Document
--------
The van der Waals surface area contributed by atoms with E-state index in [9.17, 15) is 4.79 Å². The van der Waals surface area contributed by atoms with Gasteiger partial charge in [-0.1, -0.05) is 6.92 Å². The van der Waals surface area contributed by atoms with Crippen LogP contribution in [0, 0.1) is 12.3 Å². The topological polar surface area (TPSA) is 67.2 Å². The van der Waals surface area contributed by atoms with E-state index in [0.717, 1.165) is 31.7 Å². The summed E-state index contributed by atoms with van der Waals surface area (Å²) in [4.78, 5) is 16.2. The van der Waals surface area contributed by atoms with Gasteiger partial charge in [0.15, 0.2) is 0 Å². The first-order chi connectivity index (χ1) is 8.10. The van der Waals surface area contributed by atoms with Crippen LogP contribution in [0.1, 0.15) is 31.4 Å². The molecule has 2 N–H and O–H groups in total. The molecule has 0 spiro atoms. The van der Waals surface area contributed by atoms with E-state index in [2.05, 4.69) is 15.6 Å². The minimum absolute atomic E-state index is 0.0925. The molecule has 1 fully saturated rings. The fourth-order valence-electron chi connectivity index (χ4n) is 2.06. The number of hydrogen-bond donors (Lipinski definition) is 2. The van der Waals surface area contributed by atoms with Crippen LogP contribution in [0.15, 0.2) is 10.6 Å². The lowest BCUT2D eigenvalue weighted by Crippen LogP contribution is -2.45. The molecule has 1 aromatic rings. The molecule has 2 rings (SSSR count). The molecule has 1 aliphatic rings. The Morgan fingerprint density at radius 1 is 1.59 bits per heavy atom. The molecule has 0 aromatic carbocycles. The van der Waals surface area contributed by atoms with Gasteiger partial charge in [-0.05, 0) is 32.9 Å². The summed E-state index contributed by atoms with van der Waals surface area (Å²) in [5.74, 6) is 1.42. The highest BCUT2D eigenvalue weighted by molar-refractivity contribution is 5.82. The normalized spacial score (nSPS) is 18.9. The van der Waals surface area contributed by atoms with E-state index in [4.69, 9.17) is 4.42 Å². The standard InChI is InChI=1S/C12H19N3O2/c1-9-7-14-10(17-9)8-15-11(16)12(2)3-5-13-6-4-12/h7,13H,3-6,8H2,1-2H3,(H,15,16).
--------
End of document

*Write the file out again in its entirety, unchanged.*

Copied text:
The van der Waals surface area contributed by atoms with E-state index in [9.17, 15) is 4.79 Å². The van der Waals surface area contributed by atoms with Gasteiger partial charge in [-0.1, -0.05) is 6.92 Å². The van der Waals surface area contributed by atoms with Crippen LogP contribution in [0, 0.1) is 12.3 Å². The topological polar surface area (TPSA) is 67.2 Å². The van der Waals surface area contributed by atoms with E-state index in [0.717, 1.165) is 31.7 Å². The summed E-state index contributed by atoms with van der Waals surface area (Å²) in [4.78, 5) is 16.2. The van der Waals surface area contributed by atoms with Gasteiger partial charge in [0.15, 0.2) is 0 Å². The first-order chi connectivity index (χ1) is 8.10. The van der Waals surface area contributed by atoms with Crippen LogP contribution in [0.1, 0.15) is 31.4 Å². The molecule has 2 N–H and O–H groups in total. The molecule has 0 spiro atoms. The van der Waals surface area contributed by atoms with E-state index in [2.05, 4.69) is 15.6 Å². The minimum absolute atomic E-state index is 0.0925. The molecule has 1 fully saturated rings. The fourth-order valence-electron chi connectivity index (χ4n) is 2.06. The number of hydrogen-bond donors (Lipinski definition) is 2. The van der Waals surface area contributed by atoms with Crippen LogP contribution in [0.15, 0.2) is 10.6 Å². The lowest BCUT2D eigenvalue weighted by Crippen LogP contribution is -2.45. The molecule has 1 aromatic rings. The molecule has 2 rings (SSSR count). The molecule has 1 aliphatic rings. The Morgan fingerprint density at radius 1 is 1.59 bits per heavy atom. The molecule has 0 aromatic carbocycles. The van der Waals surface area contributed by atoms with Gasteiger partial charge in [-0.05, 0) is 32.9 Å². The summed E-state index contributed by atoms with van der Waals surface area (Å²) in [5.74, 6) is 1.42. The highest BCUT2D eigenvalue weighted by molar-refractivity contribution is 5.82. The normalized spacial score (nSPS) is 18.9. The van der Waals surface area contributed by atoms with E-state index in [4.69, 9.17) is 4.42 Å². The standard InChI is InChI=1S/C12H19N3O2/c1-9-7-14-10(17-9)8-15-11(16)12(2)3-5-13-6-4-12/h7,13H,3-6,8H2,1-2H3,(H,15,16).